After 9 years of marriage, do I still like the one I vowed to love?
We live in a culture of death. I really can’t believe how difficult it is to convince people that life is worth protecting. Raising these babies, literally bringing life into this world, is the greatest form of resistance I have.
Both of these Corinthian women are only mentioned once in Scripture, but there is much to discover about their life and role in the early church. Though it’s easy to skip over their verses, these names hold special meaning to me personally because they are the names of my two daughters, Chloe & Phoebe.
While I am sure Mary trusted God to be faithful as she bore His son, she knew that she was putting her reputation, marriage, and family status on the line. She knew that no one would believe her if she told them the truth. And she knew that people would treat her differently if she went through with it. Yet she was faithful.
Your dad and I had had barely left the hospital with you In tow before rushing back to the emergency room. There wasn’t time to meet your extended family or settle into your daily routine. There was no time to heal at home or acclimate to our new life as a family of four. Our days would soon be colored with the neon glow of beeping monitors and the fluorescent lights of the Pediatric ICU. Simply put, it was not the maternity leave I had hoped for or imagined I'd be spending with you...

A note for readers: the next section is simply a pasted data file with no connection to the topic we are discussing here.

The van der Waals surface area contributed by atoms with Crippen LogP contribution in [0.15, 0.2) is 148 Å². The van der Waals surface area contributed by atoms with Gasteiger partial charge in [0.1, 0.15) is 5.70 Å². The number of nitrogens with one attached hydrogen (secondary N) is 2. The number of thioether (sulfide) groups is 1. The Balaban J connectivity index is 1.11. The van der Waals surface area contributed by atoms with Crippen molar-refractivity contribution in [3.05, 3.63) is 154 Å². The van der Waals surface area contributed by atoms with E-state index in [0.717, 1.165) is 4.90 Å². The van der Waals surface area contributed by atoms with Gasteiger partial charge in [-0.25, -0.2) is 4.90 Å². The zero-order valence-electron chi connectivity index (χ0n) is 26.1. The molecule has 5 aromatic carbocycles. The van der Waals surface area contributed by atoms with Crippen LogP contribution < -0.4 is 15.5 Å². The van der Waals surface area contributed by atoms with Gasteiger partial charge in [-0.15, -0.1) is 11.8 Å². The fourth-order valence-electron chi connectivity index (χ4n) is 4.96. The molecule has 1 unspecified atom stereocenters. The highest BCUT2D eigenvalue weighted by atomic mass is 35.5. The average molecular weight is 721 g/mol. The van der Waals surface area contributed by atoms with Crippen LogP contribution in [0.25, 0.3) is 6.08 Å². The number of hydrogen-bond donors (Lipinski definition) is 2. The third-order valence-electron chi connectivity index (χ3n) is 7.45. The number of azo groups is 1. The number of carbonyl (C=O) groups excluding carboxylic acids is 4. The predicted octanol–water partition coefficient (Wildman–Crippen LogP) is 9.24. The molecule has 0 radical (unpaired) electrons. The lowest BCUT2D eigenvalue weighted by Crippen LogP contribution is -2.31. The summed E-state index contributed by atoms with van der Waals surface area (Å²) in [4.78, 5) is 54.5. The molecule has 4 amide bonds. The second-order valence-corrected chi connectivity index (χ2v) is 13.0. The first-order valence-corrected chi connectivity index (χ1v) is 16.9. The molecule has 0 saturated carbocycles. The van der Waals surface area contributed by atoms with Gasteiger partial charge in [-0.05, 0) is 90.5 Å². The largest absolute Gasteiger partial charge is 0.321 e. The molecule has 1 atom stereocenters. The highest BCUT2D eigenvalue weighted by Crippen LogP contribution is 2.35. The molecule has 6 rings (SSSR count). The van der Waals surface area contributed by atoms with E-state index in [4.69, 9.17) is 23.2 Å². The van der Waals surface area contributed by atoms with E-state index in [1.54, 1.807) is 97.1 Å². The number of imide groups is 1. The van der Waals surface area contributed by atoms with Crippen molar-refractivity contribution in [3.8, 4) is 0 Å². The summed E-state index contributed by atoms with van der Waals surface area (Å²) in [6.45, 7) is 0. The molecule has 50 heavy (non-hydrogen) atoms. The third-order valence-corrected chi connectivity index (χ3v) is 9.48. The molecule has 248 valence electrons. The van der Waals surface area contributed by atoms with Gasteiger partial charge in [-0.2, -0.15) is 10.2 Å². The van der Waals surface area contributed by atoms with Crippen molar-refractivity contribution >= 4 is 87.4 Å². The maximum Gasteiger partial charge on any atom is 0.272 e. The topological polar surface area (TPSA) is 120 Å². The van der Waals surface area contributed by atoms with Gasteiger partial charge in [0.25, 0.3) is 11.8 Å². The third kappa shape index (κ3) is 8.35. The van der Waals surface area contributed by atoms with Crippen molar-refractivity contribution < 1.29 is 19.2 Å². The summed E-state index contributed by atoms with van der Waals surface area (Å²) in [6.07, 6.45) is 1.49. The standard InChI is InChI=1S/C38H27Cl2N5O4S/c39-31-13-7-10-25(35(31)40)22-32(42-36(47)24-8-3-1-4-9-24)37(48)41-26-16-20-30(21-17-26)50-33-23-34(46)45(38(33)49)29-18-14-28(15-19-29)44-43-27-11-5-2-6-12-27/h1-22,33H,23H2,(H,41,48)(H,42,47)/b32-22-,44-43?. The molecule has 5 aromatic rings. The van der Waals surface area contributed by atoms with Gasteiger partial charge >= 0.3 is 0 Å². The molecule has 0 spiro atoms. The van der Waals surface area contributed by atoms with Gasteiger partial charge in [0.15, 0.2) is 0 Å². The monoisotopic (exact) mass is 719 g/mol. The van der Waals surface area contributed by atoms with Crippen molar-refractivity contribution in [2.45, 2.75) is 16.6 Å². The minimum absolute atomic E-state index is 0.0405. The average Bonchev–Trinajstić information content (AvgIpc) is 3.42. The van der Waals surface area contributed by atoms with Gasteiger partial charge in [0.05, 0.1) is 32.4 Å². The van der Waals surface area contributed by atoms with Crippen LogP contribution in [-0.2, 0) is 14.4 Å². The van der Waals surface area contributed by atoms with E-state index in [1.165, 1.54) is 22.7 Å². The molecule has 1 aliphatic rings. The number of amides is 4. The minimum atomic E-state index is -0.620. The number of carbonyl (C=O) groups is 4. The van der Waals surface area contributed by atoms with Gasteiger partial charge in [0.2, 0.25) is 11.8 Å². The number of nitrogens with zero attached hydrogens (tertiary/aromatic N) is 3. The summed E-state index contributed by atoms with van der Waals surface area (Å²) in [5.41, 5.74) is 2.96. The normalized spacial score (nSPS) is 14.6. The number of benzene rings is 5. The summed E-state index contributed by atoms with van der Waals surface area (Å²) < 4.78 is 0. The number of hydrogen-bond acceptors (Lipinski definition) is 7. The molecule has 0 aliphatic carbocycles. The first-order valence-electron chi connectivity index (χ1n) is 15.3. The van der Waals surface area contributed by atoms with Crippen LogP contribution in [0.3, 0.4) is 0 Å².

So many of us girls love a good romance story. We love the drama, the beauty, the glamor, the excitement and the passion. There’s something so compelling about the story arc of two people falling in love. We’re so drawn to this kind of narrative that I think we often subconsciously read it into the story of Esther. Hers is a classic princess story, right? She’s gorgeous, wins a whole beauty contest, and catches the eye of the king, who chooses to take her as his wife. It sounds picturesque, right? But this romanticized version is simply untrue, no matter how badly we wish it were a classic princess romance story.
Growing up I learned that God wants us to be kind, love one another, and respect authority. Somehow along the way I incorrectly adapted that message into that I should not “ruffle any feathers” and instead I should seek to make "peace" in all situations. I became very shy aside from the rare occasion I simply could not stop myself from speaking out against injustice, but even then it was often in a whisper tone
It’s late Spring and the sun is high in the Israeli sky. Ruth bends down to collect pieces of barley dropped by the harvesters. She is a foreigner in this land and a childless widow. Fortunately, Israel has provisions in its law made for people like her, a woman with little lot in life, so she can glean in this field, and at least she won’t starve. When she returns home, the only one to greet her will be her mother-in-law, Naomi. A woman who too has seen loss: a husband and two sons. Naomi now desires to be referred to as Marah, which means bitter.
Change can be an exciting venture, but it can also cause stress and uncertainty while you’re working through the fog. There are times when my brain is overwhelmed, and time appears to be flying by without much progress being made. And in another moment, I’m being blown away by the amazing ways God is moving. When the impossible is looming ahead and we invite God into the conversation/situation, we experience His power and His solution to our problems.
The pro-abortion movement is busy screeching at the top of it's lungs "My body. My choice." The irony is that the pro-life movement is pro-choice too. We just disagree on who gets a choice and when that choice occurs.